“I’m NOT putting on a blazer! And we’re going to have to study WHAT language?”
That seemed to be the consensus when we first broke the news to our kids of moving to South Africa, followed shortly after by the news that we’d enrolled them in a South African school instead of the American International one (Noisette was sold on the day we toured Dainfern College and the kids there all greeted him with “good afternoon, sir”). The hangup over school uniforms was resolved within two days. It’s a very powerful thing to have everyone else dressed the same way as you. You’d probably rather wear a clown costume or your pajamas, if that in fact was what all the other kids were wearing, than show up in your designer jeans and Ugg boots and be the only one. Not that any of our kids ever got Ugg boots.
But the language issue was a lot more persistent. Because who has ever heard of Afrikaans and Zulu? And we’re lucky that we were moving to Joburg, because in the Eastern Cape or some such place it might have been Xhosa instead of Zulu. And that “x”, let me tell you, is something else. To say “Xhosa,” try clicking your tongue way in the back of your throat, and then say the “osa” part right afterwards, without pause. Yes? I’ll wait while you practice… No, that was pathetic. Keep trying!
Because South Africa has eleven official languages, which ones you get to take in school depends on where you live and which of those languages are predominantly spoken there. For us here it’s Afrikaans and Zulu up to grade six, and then you choose one of them to take for the rest of your school career.
I won’t say any names, but there are still some in our family who think Afrikaans and Zulu are not worth studying for. Especially Afrikaans, for some reason, doesn’t get a lot of love.
Well, DON’T diss Afrikaans!
Because those naysayers are WRONG, and let me tell you why: It has been proven over and over that learning more than one language (it helps tremendously when you start at birth but any language study helps) affects your academic performance in a positive way. First off you become a better reader, and everyone knows that reading is tied to future success. But not just your performance in languages improves. You also get better in math, mental flexibility, and problem solving in general. I know all this because I once wrote about Raising Bilingual Children in an article for Kansas City Parent Magazine. A similar article recently in the New York Times, Why Bilinguals Are Smarter, described the same phenomenon.
The way I see it, WHICH language you learn almost makes no difference. What makes a difference is that you become immersed in a language, learn to love it, understand its little quirks and the culture behind it. Sure, it would be of huge benefit for our children to be fluent in Spanish, but let’s face it, whatever passed for Spanish class back in the U.S. was never going to get them there. They knew more Afrikaans and Zulu after the first six weeks in South Africa than the Spanish accumulated over their entire previous school careers. Nothing gets you going in a new language like people around you speaking it, with pride, or performing a skit in assembly in that language, or having to sing the National Anthem in five languages every week.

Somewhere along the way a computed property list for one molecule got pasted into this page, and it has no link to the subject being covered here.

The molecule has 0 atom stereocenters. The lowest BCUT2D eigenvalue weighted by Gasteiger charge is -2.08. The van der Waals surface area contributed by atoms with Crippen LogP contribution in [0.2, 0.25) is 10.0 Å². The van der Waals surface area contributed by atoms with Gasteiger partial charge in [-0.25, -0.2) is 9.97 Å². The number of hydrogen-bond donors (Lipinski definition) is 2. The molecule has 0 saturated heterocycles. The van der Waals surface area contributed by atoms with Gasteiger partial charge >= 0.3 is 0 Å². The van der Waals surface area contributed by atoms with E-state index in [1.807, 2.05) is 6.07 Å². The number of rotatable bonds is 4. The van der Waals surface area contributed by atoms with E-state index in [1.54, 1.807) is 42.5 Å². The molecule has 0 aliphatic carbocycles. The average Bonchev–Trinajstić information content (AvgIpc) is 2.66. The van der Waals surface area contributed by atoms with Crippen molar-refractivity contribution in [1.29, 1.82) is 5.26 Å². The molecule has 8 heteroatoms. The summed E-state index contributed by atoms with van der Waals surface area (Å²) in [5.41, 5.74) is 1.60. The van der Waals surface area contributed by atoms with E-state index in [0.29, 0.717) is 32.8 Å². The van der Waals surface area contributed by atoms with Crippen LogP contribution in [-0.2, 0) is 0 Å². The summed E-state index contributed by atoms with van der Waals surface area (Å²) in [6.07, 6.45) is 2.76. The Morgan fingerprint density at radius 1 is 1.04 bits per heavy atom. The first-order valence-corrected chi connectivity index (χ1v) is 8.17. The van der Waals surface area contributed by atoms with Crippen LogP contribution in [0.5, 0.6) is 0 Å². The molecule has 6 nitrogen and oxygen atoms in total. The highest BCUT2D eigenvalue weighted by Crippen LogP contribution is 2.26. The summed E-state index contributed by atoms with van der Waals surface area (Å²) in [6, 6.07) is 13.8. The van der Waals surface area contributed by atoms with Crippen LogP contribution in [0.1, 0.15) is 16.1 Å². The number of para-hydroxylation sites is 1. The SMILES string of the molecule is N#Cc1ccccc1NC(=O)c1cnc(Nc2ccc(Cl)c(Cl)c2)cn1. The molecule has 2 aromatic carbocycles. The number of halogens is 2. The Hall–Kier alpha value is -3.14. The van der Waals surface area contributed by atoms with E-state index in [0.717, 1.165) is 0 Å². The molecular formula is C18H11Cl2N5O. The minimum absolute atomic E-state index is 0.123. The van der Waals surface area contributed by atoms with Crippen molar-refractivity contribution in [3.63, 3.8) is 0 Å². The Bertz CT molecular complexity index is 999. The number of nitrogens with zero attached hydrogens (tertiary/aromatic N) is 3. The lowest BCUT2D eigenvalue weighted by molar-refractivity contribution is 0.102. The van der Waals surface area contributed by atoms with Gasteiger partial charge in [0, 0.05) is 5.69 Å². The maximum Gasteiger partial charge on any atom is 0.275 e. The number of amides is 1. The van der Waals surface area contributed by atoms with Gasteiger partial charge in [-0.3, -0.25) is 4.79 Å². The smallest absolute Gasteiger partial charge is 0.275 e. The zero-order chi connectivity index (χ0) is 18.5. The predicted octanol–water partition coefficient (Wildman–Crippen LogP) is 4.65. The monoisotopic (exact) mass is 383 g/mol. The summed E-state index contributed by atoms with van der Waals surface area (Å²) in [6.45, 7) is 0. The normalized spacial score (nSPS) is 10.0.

If you’re going to embark on learning a new language, you might as well pick Afrikaans. It’s got to be the easiest language in the world. That’s because they took the Dutch spoken by most of the Boer settlers together with the sprinkling of other languages that had encroached on their dialect, and made an official language out of it, sometime in the mid-1800s. A very simplified version of Dutch resembling, as our Dutch visitors have assured us, a bunch of Kindergarten kids speaking it. Or rather perhaps a foreigner trying to make himself understood. From what I gather the spelling has been simplified to make it more phonetic and the grammar is also very bare-bones, doing away with such bothersome things as different tenses (I have a feeling my Afrikaans-speaking readers will object).
The most endearing aspect of Afrikaans, in my mind, is that it has THE best words for stuff. Nowhere else will you find more ways to call someone an idiot or talk about beating up a person. Which is why so many Afrikanerisms have morphed into South African English. No one will find it strange if you tell them you are babbelas because you are a domkop (someone who is dof) and got too pissed last night and now need to smoke some dagga to recuperate, which should make you feel totally lekker except it’s your first time and you actually feel like kak.
Afrikaans might not be the most sophisticated, but, if we are to believe the experts, learning Afrikaans will make you smarter. And you will have a lot of fun with it.
So, don’t diss Afrikaans!
Note: This came in after I wrote this post, but I just had to add the word for 1999 in Afrikaans (or at least what Impatience thought it was when the girls were doing their Afrikaans homework yesterday): Negentien nege en negentig. I’ve been saying it all morning, clearing my throat many times over in the process.